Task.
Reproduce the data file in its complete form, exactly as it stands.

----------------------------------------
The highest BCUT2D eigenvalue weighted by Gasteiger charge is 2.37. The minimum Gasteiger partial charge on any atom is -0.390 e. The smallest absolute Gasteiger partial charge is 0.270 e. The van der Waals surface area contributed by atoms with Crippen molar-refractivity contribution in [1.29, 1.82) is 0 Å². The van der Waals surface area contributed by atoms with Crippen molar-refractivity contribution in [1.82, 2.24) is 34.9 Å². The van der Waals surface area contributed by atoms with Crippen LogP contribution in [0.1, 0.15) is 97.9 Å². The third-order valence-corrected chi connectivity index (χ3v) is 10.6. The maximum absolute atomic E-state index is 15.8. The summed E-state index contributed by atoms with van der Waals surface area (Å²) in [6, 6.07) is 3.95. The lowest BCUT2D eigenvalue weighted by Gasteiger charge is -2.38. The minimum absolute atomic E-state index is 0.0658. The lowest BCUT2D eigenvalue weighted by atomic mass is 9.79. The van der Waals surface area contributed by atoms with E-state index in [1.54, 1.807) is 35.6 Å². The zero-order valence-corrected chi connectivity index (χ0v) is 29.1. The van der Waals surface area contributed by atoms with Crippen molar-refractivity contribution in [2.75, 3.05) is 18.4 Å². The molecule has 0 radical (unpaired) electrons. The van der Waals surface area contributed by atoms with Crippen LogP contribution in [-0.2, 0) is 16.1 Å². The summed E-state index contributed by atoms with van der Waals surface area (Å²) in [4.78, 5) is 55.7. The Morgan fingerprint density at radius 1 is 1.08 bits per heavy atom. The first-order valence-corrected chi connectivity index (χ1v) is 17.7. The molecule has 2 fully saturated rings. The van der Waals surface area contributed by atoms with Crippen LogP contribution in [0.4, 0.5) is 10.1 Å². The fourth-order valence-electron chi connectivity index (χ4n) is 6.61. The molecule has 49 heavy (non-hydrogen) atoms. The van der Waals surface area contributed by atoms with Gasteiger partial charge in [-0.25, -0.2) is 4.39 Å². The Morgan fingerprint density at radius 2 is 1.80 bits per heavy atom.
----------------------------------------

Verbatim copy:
The highest BCUT2D eigenvalue weighted by Gasteiger charge is 2.37. The minimum Gasteiger partial charge on any atom is -0.390 e. The smallest absolute Gasteiger partial charge is 0.270 e. The van der Waals surface area contributed by atoms with Crippen molar-refractivity contribution in [1.29, 1.82) is 0 Å². The van der Waals surface area contributed by atoms with Crippen molar-refractivity contribution in [1.82, 2.24) is 34.9 Å². The van der Waals surface area contributed by atoms with Crippen LogP contribution in [0.1, 0.15) is 97.9 Å². The third-order valence-corrected chi connectivity index (χ3v) is 10.6. The maximum absolute atomic E-state index is 15.8. The summed E-state index contributed by atoms with van der Waals surface area (Å²) in [6, 6.07) is 3.95. The lowest BCUT2D eigenvalue weighted by Gasteiger charge is -2.38. The minimum absolute atomic E-state index is 0.0658. The lowest BCUT2D eigenvalue weighted by atomic mass is 9.79. The van der Waals surface area contributed by atoms with E-state index in [1.54, 1.807) is 35.6 Å². The zero-order valence-corrected chi connectivity index (χ0v) is 29.1. The van der Waals surface area contributed by atoms with Crippen molar-refractivity contribution in [2.75, 3.05) is 18.4 Å². The molecule has 0 radical (unpaired) electrons. The van der Waals surface area contributed by atoms with Crippen LogP contribution in [-0.2, 0) is 16.1 Å². The summed E-state index contributed by atoms with van der Waals surface area (Å²) in [4.78, 5) is 55.7. The Morgan fingerprint density at radius 1 is 1.08 bits per heavy atom. The first-order valence-corrected chi connectivity index (χ1v) is 17.7. The molecule has 2 fully saturated rings. The van der Waals surface area contributed by atoms with Crippen LogP contribution in [0.4, 0.5) is 10.1 Å². The fourth-order valence-electron chi connectivity index (χ4n) is 6.61. The molecule has 49 heavy (non-hydrogen) atoms. The van der Waals surface area contributed by atoms with Gasteiger partial charge in [-0.25, -0.2) is 4.39 Å². The Morgan fingerprint density at radius 2 is 1.80 bits per heavy atom.